The Impact of Losing of Steve Jobs

By most accounts a book written by Yukari Iwatani Kane about Apple is more of a hatchet job worthy of Dan Lyons drivel, than of a book presenting a compelling argument — but I haven’t and won’t read it so I reserve further judgment.

The idea does beg an interesting question, which many critics have sidestepped in reporting on the book: what’s the most immediate loss felt by Apple in the post-Jobs era?

You can make the rather foolish argument that there is no change, but I think that’s easily disproven. Of course there is change, the CEO changed, but that doesn’t mean that this change is a positive or negative for the company.

The answer to what immediate loss Apple suffered seems pretty obvious to me: the reality distortion field is gone.

It’s not just gone, it’s been obliterated.

The way the news reports on Apple, and its products, is notably worse after Jobs, and I attribute this to the loss of Jobs himself — more so the idea of Jobs than the man himself. The belief was always that it was only the mind of Jobs that could make the ordinary into the extraordinary and with Jobs gone, people are questioning everything instead of blindly believing.

The followers of the Apple ‘cult’ lost the leader they once followed, and now are skeptical of the new leader(s) — can those people make the amazing things Jobs made? Forget the same people are roughly still in charge as they were when Jobs was around, and forget that Jobs didn’t do everything — people like to believe it was all Jobs. And at the end of the day it is that belief that matters here. People are skeptical because the “new” leaders don’t have the track record and aura that Jobs possessed.

From the loss of Jobs forward any product Apple makes must be better on day one than the product they would have made with Jobs at the helm — if that product is to survive the press onslaught. It was easy to stand by a product in the past when Jobs held it in his hand, but when someone that is only known for his hair1 holds it in his hand — well that’s a touch less comforting.

Think about that for a moment.

That’s huge.

Apple has to be better than they would have been with Jobs in order to escape the fact that they no longer have the infamous “reality distortion field”. Put another way: Apple could not get away with introducing a smart phone with no copy and paste in this post-Jobs era.

Can they overcome this handicap?

That’s subjective, but to my eye they already are. The new Mac Pro is a huge shift in thinking for that level of computer, and yet I haven’t heard a chorus of pro users damning the machine — most seem to love it. The iPad Air is phenomenal and I have yet to experience a single issue with it.2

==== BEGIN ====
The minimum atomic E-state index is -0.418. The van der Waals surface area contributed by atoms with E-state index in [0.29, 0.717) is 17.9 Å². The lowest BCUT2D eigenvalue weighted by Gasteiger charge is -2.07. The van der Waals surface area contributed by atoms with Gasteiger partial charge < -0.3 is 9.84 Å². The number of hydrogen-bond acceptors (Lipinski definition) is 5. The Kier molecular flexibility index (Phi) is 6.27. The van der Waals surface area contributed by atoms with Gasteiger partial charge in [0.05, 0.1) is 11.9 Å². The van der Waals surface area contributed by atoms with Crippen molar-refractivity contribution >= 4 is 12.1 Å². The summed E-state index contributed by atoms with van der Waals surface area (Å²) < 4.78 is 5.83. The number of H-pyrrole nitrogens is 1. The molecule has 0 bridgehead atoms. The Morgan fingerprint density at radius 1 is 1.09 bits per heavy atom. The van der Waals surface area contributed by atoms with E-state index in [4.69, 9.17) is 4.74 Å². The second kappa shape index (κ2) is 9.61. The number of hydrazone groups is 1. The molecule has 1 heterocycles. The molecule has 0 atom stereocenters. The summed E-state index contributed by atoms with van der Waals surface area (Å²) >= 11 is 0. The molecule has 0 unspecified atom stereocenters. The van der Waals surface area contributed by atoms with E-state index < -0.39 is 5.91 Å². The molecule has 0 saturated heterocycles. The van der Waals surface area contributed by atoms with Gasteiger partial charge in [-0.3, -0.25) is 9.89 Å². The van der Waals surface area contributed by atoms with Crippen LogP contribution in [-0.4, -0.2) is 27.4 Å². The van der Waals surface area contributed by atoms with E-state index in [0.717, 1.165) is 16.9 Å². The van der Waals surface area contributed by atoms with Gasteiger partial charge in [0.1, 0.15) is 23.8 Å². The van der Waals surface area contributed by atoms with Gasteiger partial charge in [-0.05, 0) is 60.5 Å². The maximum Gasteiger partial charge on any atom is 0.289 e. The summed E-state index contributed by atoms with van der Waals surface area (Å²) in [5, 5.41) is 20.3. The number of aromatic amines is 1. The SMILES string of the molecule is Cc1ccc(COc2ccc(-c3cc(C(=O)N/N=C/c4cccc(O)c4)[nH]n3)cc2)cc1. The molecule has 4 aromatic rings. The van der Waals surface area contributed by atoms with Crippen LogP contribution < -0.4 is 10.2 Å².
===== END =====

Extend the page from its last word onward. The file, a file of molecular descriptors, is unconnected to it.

The next iPhone will be the most telling though as we would expect a new design.

The big question for me is: can Apple, post-Jobs, convince people they need and want Apple in a new product category?

By that I mean: I can’t imagine how poorly received the Apple TV would be received if it had been launched without Jobs, as it seems like it would be a product ripe for mocking. This is the “Google” problem, they release tons of half-baked products and no one full buys in at first because they are half-baked. Apple has always been fully-baked, but without Jobs people will be skeptical of whether that is true or not.

Once again, Apple now has the unenviable task of having to be even better than it has been in the past if they want to find success with new products. That’s the real effect of losing Steve Jobs.3


  1. Sorry Craig. 

  2. But that’s just one data point, so it’s irrelevant. 

  3. Notwithstanding the intangible value of having someone, by all accounts, that great as your company leader. 

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Article Details

Published
by Ben Brooks
3 minutes to read.


tl;dr

By most accounts a book written by Yukari Iwatani Kane about Apple is more of a hatchet job worthy of Dan Lyons drivel, than of a book presenting a compelling argument — but I haven’t and won’t read it so I reserve further judgment. The idea does beg an interesting question, which many critics have […]